Sweden is the leading example of a "cashless" economy. Currency in circulation has been steadily declining in recent years, reaching a low of SEK 68.9 billion on October 15, 2015. That amounts to SEK 7,153 (US$ 844) per person. (Coins add another SEK 5.3 billion in circulation.) New electronic payment systems are accelerating the move away from cash.
Note the requirement imposed on banks that still deal with cash. Any person conducting a cash transaction in such a bank will have to declare how he (she) acquired the notes and coins, and the bank in turn has to report the information to the police.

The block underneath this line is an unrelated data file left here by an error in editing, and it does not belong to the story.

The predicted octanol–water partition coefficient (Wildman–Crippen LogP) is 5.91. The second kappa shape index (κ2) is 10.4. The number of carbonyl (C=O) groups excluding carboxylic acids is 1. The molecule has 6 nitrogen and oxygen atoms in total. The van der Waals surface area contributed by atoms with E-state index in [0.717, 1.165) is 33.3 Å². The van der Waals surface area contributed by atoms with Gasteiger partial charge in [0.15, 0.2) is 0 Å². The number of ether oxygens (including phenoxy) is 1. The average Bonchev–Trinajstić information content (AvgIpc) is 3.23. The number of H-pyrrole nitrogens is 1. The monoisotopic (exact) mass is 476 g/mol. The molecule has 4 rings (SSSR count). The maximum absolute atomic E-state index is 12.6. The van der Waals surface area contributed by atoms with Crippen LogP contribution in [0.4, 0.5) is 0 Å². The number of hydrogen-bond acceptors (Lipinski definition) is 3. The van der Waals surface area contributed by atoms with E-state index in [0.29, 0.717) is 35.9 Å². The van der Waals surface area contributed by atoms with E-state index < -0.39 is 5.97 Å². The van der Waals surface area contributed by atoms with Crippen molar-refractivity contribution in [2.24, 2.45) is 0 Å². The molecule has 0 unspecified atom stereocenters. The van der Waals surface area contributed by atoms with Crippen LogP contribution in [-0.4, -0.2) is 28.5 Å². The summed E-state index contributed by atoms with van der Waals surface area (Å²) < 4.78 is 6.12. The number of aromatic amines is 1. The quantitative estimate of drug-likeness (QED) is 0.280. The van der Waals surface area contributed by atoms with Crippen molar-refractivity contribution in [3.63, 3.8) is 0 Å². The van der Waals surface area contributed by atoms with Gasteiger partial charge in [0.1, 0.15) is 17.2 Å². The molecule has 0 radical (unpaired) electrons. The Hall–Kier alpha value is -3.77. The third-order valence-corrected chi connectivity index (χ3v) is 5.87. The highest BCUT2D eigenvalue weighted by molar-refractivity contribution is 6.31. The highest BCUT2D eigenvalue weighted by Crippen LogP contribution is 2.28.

In comparison, the value of U.S. currency in circulation, $4,300 per person as of December 31, 2014, continues to rise each year (although more than half is estimated to be held abroad). In accordance with the Patriot Act, U.S. banks are required to report to the Department of Homeland Security all transactions exceeding $10,000, although some will report transactions exceeding $5,000.
Still, Americans are relatively free to conduct cash transactions between themselves and between themselves and financial institutions. Swedes are not. Welcome to the Scandinavian version of Brave New World.